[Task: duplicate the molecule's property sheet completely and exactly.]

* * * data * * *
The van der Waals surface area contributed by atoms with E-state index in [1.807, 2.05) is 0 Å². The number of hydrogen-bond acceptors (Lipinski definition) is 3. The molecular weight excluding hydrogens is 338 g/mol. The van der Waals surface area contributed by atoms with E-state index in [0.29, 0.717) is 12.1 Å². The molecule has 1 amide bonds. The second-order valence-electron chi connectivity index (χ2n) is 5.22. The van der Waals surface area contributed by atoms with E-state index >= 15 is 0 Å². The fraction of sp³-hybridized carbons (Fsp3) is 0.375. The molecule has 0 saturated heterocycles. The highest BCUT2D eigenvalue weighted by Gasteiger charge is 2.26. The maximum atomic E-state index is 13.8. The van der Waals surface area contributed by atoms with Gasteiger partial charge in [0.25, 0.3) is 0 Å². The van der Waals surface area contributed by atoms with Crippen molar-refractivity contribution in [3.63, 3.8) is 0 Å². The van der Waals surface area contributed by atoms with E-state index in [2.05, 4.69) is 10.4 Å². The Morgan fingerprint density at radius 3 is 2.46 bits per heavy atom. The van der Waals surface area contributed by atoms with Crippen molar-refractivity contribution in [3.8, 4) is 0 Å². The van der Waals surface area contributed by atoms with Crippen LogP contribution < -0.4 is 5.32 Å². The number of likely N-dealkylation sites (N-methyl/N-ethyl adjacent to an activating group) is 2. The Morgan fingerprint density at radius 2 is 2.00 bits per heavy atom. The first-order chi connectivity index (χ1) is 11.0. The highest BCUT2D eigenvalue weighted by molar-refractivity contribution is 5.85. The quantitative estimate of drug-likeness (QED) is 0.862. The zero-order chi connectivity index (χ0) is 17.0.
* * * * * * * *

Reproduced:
The van der Waals surface area contributed by atoms with E-state index in [1.807, 2.05) is 0 Å². The number of hydrogen-bond acceptors (Lipinski definition) is 3. The molecular weight excluding hydrogens is 338 g/mol. The van der Waals surface area contributed by atoms with E-state index in [0.29, 0.717) is 12.1 Å². The molecule has 1 amide bonds. The second-order valence-electron chi connectivity index (χ2n) is 5.22. The van der Waals surface area contributed by atoms with E-state index >= 15 is 0 Å². The fraction of sp³-hybridized carbons (Fsp3) is 0.375. The molecule has 0 saturated heterocycles. The highest BCUT2D eigenvalue weighted by Gasteiger charge is 2.26. The maximum atomic E-state index is 13.8. The van der Waals surface area contributed by atoms with Gasteiger partial charge in [0.25, 0.3) is 0 Å². The van der Waals surface area contributed by atoms with Crippen molar-refractivity contribution in [3.63, 3.8) is 0 Å². The van der Waals surface area contributed by atoms with E-state index in [2.05, 4.69) is 10.4 Å². The Morgan fingerprint density at radius 3 is 2.46 bits per heavy atom. The van der Waals surface area contributed by atoms with Crippen molar-refractivity contribution in [3.8, 4) is 0 Å². The van der Waals surface area contributed by atoms with Crippen LogP contribution < -0.4 is 5.32 Å². The number of likely N-dealkylation sites (N-methyl/N-ethyl adjacent to an activating group) is 2. The Morgan fingerprint density at radius 2 is 2.00 bits per heavy atom. The first-order chi connectivity index (χ1) is 11.0. The highest BCUT2D eigenvalue weighted by molar-refractivity contribution is 5.85. The quantitative estimate of drug-likeness (QED) is 0.862. The zero-order chi connectivity index (χ0) is 17.0.